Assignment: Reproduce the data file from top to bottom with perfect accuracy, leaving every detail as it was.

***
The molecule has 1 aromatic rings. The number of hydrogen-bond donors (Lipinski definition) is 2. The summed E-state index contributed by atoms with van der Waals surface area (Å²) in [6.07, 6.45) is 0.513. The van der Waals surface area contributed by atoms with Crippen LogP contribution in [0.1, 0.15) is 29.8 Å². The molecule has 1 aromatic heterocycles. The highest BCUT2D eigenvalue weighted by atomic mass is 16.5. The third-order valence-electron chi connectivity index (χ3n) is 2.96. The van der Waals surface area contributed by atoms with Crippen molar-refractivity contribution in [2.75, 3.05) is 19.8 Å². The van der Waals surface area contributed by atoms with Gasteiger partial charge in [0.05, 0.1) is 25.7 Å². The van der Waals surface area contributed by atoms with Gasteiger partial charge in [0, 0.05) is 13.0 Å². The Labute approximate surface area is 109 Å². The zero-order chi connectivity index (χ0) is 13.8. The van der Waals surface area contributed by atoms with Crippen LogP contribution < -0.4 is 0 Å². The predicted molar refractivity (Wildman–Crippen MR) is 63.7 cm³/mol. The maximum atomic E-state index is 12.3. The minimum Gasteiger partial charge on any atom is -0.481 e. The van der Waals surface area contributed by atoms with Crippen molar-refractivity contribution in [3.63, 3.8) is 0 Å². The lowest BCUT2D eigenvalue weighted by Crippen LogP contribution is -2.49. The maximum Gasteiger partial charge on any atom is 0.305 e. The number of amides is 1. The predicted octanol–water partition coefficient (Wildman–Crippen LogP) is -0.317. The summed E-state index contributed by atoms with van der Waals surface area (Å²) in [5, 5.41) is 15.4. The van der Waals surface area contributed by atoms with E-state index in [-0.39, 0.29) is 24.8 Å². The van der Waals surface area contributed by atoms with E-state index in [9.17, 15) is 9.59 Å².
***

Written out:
The molecule has 1 aromatic rings. The number of hydrogen-bond donors (Lipinski definition) is 2. The summed E-state index contributed by atoms with van der Waals surface area (Å²) in [6.07, 6.45) is 0.513. The van der Waals surface area contributed by atoms with Crippen LogP contribution in [0.1, 0.15) is 29.8 Å². The molecule has 1 aromatic heterocycles. The highest BCUT2D eigenvalue weighted by atomic mass is 16.5. The third-order valence-electron chi connectivity index (χ3n) is 2.96. The van der Waals surface area contributed by atoms with Crippen molar-refractivity contribution in [2.75, 3.05) is 19.8 Å². The van der Waals surface area contributed by atoms with Gasteiger partial charge in [0.05, 0.1) is 25.7 Å². The van der Waals surface area contributed by atoms with Gasteiger partial charge in [0, 0.05) is 13.0 Å². The Labute approximate surface area is 109 Å². The zero-order chi connectivity index (χ0) is 13.8. The van der Waals surface area contributed by atoms with Crippen LogP contribution < -0.4 is 0 Å². The predicted molar refractivity (Wildman–Crippen MR) is 63.7 cm³/mol. The maximum atomic E-state index is 12.3. The minimum Gasteiger partial charge on any atom is -0.481 e. The van der Waals surface area contributed by atoms with Crippen molar-refractivity contribution in [3.63, 3.8) is 0 Å². The lowest BCUT2D eigenvalue weighted by Crippen LogP contribution is -2.49. The maximum Gasteiger partial charge on any atom is 0.305 e. The number of amides is 1. The predicted octanol–water partition coefficient (Wildman–Crippen LogP) is -0.317. The summed E-state index contributed by atoms with van der Waals surface area (Å²) in [5, 5.41) is 15.4. The van der Waals surface area contributed by atoms with E-state index in [-0.39, 0.29) is 24.8 Å². The van der Waals surface area contributed by atoms with E-state index in [9.17, 15) is 9.59 Å².